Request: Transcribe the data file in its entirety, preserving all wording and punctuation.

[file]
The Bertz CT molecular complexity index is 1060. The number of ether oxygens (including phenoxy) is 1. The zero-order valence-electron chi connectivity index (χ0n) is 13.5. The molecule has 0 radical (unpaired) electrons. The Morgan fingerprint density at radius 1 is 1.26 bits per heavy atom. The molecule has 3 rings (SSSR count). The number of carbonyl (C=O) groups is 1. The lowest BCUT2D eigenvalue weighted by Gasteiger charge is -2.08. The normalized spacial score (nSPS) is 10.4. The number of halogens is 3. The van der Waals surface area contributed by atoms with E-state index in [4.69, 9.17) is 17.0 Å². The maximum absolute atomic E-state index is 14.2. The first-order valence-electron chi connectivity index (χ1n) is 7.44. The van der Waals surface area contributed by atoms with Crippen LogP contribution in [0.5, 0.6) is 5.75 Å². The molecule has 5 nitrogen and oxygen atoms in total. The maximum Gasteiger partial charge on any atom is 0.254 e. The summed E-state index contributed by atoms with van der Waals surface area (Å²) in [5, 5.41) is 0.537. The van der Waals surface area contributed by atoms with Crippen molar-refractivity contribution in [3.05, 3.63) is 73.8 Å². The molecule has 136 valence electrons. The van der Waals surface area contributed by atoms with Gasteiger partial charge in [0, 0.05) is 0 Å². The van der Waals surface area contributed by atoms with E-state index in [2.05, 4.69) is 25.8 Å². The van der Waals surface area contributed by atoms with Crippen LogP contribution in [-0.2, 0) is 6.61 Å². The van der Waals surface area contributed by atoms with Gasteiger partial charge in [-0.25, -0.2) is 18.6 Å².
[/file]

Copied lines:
The Bertz CT molecular complexity index is 1060. The number of ether oxygens (including phenoxy) is 1. The zero-order valence-electron chi connectivity index (χ0n) is 13.5. The molecule has 0 radical (unpaired) electrons. The Morgan fingerprint density at radius 1 is 1.26 bits per heavy atom. The molecule has 3 rings (SSSR count). The number of carbonyl (C=O) groups is 1. The lowest BCUT2D eigenvalue weighted by Gasteiger charge is -2.08. The normalized spacial score (nSPS) is 10.4. The number of halogens is 3. The van der Waals surface area contributed by atoms with E-state index in [4.69, 9.17) is 17.0 Å². The maximum absolute atomic E-state index is 14.2. The first-order valence-electron chi connectivity index (χ1n) is 7.44. The van der Waals surface area contributed by atoms with Crippen LogP contribution in [0.5, 0.6) is 5.75 Å². The molecule has 5 nitrogen and oxygen atoms in total. The maximum Gasteiger partial charge on any atom is 0.254 e. The summed E-state index contributed by atoms with van der Waals surface area (Å²) in [5, 5.41) is 0.537. The van der Waals surface area contributed by atoms with Crippen molar-refractivity contribution in [3.05, 3.63) is 73.8 Å². The molecule has 136 valence electrons. The van der Waals surface area contributed by atoms with Gasteiger partial charge in [0, 0.05) is 0 Å². The van der Waals surface area contributed by atoms with E-state index in [2.05, 4.69) is 25.8 Å². The van der Waals surface area contributed by atoms with Crippen LogP contribution in [-0.2, 0) is 6.61 Å². The van der Waals surface area contributed by atoms with Gasteiger partial charge in [-0.25, -0.2) is 18.6 Å².